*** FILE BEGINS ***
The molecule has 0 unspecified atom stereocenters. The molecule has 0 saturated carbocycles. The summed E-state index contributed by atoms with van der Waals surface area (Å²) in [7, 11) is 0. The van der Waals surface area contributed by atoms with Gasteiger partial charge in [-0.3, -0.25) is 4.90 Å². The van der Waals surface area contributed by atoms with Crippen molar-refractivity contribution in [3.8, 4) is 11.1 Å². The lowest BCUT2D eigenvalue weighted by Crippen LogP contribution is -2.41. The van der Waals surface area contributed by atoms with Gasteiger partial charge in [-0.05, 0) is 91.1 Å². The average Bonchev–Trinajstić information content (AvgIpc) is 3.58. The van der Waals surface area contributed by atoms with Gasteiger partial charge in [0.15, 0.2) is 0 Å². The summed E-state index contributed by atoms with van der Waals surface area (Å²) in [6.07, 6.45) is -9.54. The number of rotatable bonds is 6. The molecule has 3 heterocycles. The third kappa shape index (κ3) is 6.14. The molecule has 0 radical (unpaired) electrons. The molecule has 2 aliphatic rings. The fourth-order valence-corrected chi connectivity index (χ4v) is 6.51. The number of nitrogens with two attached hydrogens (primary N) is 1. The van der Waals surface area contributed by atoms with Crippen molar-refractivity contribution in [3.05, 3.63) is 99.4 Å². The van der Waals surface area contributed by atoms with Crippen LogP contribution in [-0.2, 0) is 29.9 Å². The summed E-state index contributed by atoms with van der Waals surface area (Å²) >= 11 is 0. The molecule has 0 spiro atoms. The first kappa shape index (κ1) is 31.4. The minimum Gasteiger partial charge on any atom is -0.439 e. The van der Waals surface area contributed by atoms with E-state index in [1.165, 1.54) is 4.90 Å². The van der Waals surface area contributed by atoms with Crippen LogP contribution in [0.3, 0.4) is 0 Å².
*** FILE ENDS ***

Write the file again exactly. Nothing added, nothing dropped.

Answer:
The molecule has 0 unspecified atom stereocenters. The molecule has 0 saturated carbocycles. The summed E-state index contributed by atoms with van der Waals surface area (Å²) in [7, 11) is 0. The van der Waals surface area contributed by atoms with Gasteiger partial charge in [-0.3, -0.25) is 4.90 Å². The van der Waals surface area contributed by atoms with Crippen molar-refractivity contribution in [3.8, 4) is 11.1 Å². The lowest BCUT2D eigenvalue weighted by Crippen LogP contribution is -2.41. The van der Waals surface area contributed by atoms with Gasteiger partial charge in [-0.05, 0) is 91.1 Å². The average Bonchev–Trinajstić information content (AvgIpc) is 3.58. The van der Waals surface area contributed by atoms with Gasteiger partial charge in [0.15, 0.2) is 0 Å². The summed E-state index contributed by atoms with van der Waals surface area (Å²) in [6.07, 6.45) is -9.54. The number of rotatable bonds is 6. The molecule has 3 heterocycles. The third kappa shape index (κ3) is 6.14. The molecule has 0 radical (unpaired) electrons. The molecule has 2 aliphatic rings. The fourth-order valence-corrected chi connectivity index (χ4v) is 6.51. The number of nitrogens with two attached hydrogens (primary N) is 1. The van der Waals surface area contributed by atoms with Crippen molar-refractivity contribution in [3.05, 3.63) is 99.4 Å². The van der Waals surface area contributed by atoms with Crippen LogP contribution in [-0.2, 0) is 29.9 Å². The summed E-state index contributed by atoms with van der Waals surface area (Å²) >= 11 is 0. The molecule has 0 spiro atoms. The first kappa shape index (κ1) is 31.4. The minimum Gasteiger partial charge on any atom is -0.439 e. The van der Waals surface area contributed by atoms with E-state index in [1.165, 1.54) is 4.90 Å². The van der Waals surface area contributed by atoms with Crippen LogP contribution in [0.3, 0.4) is 0 Å².